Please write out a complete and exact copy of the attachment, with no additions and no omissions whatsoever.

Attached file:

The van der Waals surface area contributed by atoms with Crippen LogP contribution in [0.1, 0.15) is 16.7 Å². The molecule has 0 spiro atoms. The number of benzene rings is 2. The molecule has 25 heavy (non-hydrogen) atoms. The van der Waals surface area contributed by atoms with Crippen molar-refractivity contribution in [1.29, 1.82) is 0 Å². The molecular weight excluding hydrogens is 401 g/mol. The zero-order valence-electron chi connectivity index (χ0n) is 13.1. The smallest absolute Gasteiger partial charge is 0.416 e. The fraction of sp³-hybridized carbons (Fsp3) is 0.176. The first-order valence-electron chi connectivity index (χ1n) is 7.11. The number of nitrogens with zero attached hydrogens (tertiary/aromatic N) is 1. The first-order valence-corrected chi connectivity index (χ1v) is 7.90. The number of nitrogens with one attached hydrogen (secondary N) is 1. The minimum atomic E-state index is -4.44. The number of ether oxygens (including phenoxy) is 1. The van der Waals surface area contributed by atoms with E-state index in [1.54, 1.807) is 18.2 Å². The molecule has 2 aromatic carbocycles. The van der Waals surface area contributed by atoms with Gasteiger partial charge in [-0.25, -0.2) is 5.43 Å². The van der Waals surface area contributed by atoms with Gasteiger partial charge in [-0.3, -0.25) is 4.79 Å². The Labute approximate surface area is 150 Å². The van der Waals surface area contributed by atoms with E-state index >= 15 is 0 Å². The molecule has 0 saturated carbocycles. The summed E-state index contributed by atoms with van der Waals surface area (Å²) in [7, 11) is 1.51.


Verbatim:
The van der Waals surface area contributed by atoms with Crippen LogP contribution in [0.1, 0.15) is 16.7 Å². The molecule has 0 spiro atoms. The number of benzene rings is 2. The molecule has 25 heavy (non-hydrogen) atoms. The van der Waals surface area contributed by atoms with Crippen molar-refractivity contribution in [1.29, 1.82) is 0 Å². The molecular weight excluding hydrogens is 401 g/mol. The zero-order valence-electron chi connectivity index (χ0n) is 13.1. The smallest absolute Gasteiger partial charge is 0.416 e. The fraction of sp³-hybridized carbons (Fsp3) is 0.176. The first-order valence-electron chi connectivity index (χ1n) is 7.11. The number of nitrogens with zero attached hydrogens (tertiary/aromatic N) is 1. The first-order valence-corrected chi connectivity index (χ1v) is 7.90. The number of nitrogens with one attached hydrogen (secondary N) is 1. The minimum atomic E-state index is -4.44. The number of ether oxygens (including phenoxy) is 1. The van der Waals surface area contributed by atoms with E-state index in [1.54, 1.807) is 18.2 Å². The molecule has 2 aromatic carbocycles. The van der Waals surface area contributed by atoms with Gasteiger partial charge in [-0.25, -0.2) is 5.43 Å². The van der Waals surface area contributed by atoms with Gasteiger partial charge in [-0.3, -0.25) is 4.79 Å². The Labute approximate surface area is 150 Å². The van der Waals surface area contributed by atoms with E-state index >= 15 is 0 Å². The molecule has 0 saturated carbocycles. The summed E-state index contributed by atoms with van der Waals surface area (Å²) in [7, 11) is 1.51.